back to top

E. HIV/HBV/HCV Tri-Infection

HCV in the presence of HBV is of particular concern for clinicians treating HIV-infected patients. Studies have indicated that patients with chronic HBV/HCV co-infection have a significantly higher degree of liver fibrosis,19-21 as well as hepatocellular apoptosis, bile duct damage, and ductular proliferation.20

These findings suggest more severe forms of HCV-related cirrhosis attributable to the presence of HBV.20 Furthermore, HBV/HCV co-infection may be associated with rapid progression to HCC.22

back to top

III. BASELINE HEPATIC EVALUATION AND SCREENING FOR HBV INFECTION

A. Baseline Hepatic Evaluation

RECOMMENDATION:
As part of the baseline assessment of HIV-infected patients, clinicians should evaluate liver function, including serum AST and ALT levels. (AI)

Liver function, including serum AST and ALT levels, should be assessed at baseline in all HIV-infected patients. If serum AST or ALT levels are elevated, the clinician should assess for causes of hepatic inflammation. Although the patient’s platelet count may decrease as a result of many factors, low platelet count could be an indication of cirrhosis. Low albumin, high cholesterol, and elevated prothrombin time international normalized ratio (PT/INR) may indicate cirrhosis or end-stage liver disease, although they remain insensitive for liver dysfunction.

back to top

B. Hepatitis Screening

RECOMMENDATIONS:
As part of the baseline assessment, clinicians should ask HIV-infected patients about their HBV vaccination history and should obtain all of the following serologic tests (AI):

  • HBV serologies: HBsAg, anti-HBs, and anti-HBc (IgG or total)
  • HAV: IgG
  • HCV: IgG

Clinicians should obtain an HBV DNA test for patients with negative anti-HBs, negative HBsAg, and positive anti-HBc to determine whether the patient has occult HBV infection (see Figure 3). (AI)

Clinicians must report all suspected or confirmed hepatitis B infections, and specify acute or chronic, to the local health department of the area where the patient resides according to NYS requirements (also see reportable communicable diseases).

Screening for HBV should include obtaining anti-HBs, HBsAg, and anti-HBc. Patients with anti-HBs levels of ≥10 IU/L are considered to be immune to HBV. Patients who are positive for anti-HBc but are negative for anti-HBs and HBsAg may have: 1) resolved HBV infection with <10 IU/L anti-HBs; 2) acute HBV infection; 3) occult HBV infection and thus will be positive for HBV DNA; 4) a false-positive result; or 5) reactivation of previously resolved HBV infection. Table 1 shows the serologic and virologic responses to HBV, and Table 2 shows interpretation of HBV serologies.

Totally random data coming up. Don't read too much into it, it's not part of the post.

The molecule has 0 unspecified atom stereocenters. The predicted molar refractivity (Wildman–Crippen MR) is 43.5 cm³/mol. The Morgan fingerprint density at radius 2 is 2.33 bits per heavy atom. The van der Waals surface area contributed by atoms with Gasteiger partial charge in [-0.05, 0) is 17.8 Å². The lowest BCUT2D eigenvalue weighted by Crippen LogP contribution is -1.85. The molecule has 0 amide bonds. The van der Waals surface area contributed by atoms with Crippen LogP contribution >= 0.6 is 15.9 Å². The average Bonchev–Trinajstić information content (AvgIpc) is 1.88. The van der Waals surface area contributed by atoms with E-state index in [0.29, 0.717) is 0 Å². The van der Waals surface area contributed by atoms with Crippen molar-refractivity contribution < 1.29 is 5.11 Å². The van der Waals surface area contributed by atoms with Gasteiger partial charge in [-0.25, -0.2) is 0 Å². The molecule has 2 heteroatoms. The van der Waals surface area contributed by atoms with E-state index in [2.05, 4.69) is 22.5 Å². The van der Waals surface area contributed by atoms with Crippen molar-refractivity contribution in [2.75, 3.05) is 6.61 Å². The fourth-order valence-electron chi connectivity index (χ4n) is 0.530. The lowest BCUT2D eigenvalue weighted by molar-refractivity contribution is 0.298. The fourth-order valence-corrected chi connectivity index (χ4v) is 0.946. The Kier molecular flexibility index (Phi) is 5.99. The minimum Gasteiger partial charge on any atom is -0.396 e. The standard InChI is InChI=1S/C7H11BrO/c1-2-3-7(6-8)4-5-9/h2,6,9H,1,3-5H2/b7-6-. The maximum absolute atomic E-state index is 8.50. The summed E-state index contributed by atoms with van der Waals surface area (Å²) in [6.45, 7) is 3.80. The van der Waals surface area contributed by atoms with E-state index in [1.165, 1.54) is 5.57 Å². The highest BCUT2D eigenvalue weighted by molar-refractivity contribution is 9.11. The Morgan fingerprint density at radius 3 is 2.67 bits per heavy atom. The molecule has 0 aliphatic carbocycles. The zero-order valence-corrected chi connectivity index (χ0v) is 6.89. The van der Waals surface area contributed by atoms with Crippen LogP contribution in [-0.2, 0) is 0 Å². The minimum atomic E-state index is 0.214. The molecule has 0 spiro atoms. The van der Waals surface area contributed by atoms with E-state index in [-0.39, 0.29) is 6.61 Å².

Table 1: Serologic and Virologic Responses to HBV
Stage of Infection HBsAg Anti-HBs Anti-HBc IgG Anti-HBc IgM HBeAg Anti-HBe HBV Viral Load
Incubation

+

+ or −

Low

Acute hepatitis B

+

+

+

+

High

HBsAg-negative acute hepatitis B

+

+

+ or −

High

Inactive HBsAg carrier

+

+++

+ or −

+

Low

Precore mutant

+

+ or −

+ or −

+

High

Occult infectiona

+

+ or −

High or low

Chronic hepatitis B

+

+++

+ or −

+ or −

High or low

Resolved HBV infectionb

++

++

+ or −

+

Undetectable

HBV vaccination

++

Undetectable

a Studies have found occult HBV infection in approximately 10% of anti-HBc-positive and HBsAg- and anti-HBs-negative HIV-infected patients.23,24 Occult infection may be associated with greater immunosuppression (<200 cells/mm3) and higher HIV DNA levels.25
b Formerly known as convalescent.

 

Table 2: Interpretation of the HBV Panel
Tests Results Interpretation
HBsAg Negative

Susceptible to infection

Anti-HBc* Negative
Anti-HBs Negative
HBsAg Negative

Immune

Anti-HBc Negative or positive
Anti-HBs Positive
HBsAg Positive

Acutely infected

Anti-HBc Positive
IgM anti-HBc Positive
Anti-HBs Negative
HBsAg Positive

Chronically infected

Anti-HBc Positive
IgM anti-HBc Negative
Anti-HBs Negative
HBsAg Negative Five possible interpretations:

  1. Recovering from acute HBV infection
  2. Distantly immune: test not sensitive enough to detect very low level of anti-HBs in serum
    (<10 IU/L)
  3. Susceptible with a false-positive anti-HBc
  4. A carrier with an undetectable level of HBsAg, although HBV DNA may be detectable in this setting
  5. Reactivation of previously resolved HBV infection
Anti-HBc Positive
Anti-HBs Negative
Adapted from Centers for Disease Control and Prevention. The Pink Book: Course Textbook. 12th Edition. Atlanta, GA: Centers for Disease Control and Prevention. 2012. Available at: www.cdc.gov/vaccines/pubs/pinkbook/hepb.html
* Note: in the context of chronic infection, IgG is the applicable anti-HBc marker. References to anti-HBc in these guidelines and elsewhere in the literature indicate IgG anti-HBc, not IgM anti-HBc, unless otherwise specified.

back to top